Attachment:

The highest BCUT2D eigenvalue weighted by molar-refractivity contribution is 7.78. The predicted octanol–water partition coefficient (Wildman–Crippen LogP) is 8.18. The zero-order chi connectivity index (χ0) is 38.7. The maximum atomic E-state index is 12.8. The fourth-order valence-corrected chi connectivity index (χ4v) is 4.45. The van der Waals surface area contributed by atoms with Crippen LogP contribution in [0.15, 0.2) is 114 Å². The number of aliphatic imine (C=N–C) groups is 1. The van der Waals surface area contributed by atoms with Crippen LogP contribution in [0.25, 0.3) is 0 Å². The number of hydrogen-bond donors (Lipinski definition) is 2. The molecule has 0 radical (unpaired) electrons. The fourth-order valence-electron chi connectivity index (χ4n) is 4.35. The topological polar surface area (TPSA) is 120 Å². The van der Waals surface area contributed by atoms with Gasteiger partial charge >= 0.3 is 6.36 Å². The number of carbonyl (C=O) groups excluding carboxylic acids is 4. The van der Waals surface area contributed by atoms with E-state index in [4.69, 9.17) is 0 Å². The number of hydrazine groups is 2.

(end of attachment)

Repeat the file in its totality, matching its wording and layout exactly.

The highest BCUT2D eigenvalue weighted by molar-refractivity contribution is 7.78. The predicted octanol–water partition coefficient (Wildman–Crippen LogP) is 8.18. The zero-order chi connectivity index (χ0) is 38.7. The maximum atomic E-state index is 12.8. The fourth-order valence-corrected chi connectivity index (χ4v) is 4.45. The van der Waals surface area contributed by atoms with Crippen LogP contribution in [0.15, 0.2) is 114 Å². The number of aliphatic imine (C=N–C) groups is 1. The van der Waals surface area contributed by atoms with Crippen LogP contribution in [0.25, 0.3) is 0 Å². The number of hydrogen-bond donors (Lipinski definition) is 2. The molecule has 0 radical (unpaired) electrons. The fourth-order valence-electron chi connectivity index (χ4n) is 4.35. The topological polar surface area (TPSA) is 120 Å². The van der Waals surface area contributed by atoms with Gasteiger partial charge >= 0.3 is 6.36 Å². The number of carbonyl (C=O) groups excluding carboxylic acids is 4. The van der Waals surface area contributed by atoms with E-state index in [4.69, 9.17) is 0 Å². The number of hydrazine groups is 2.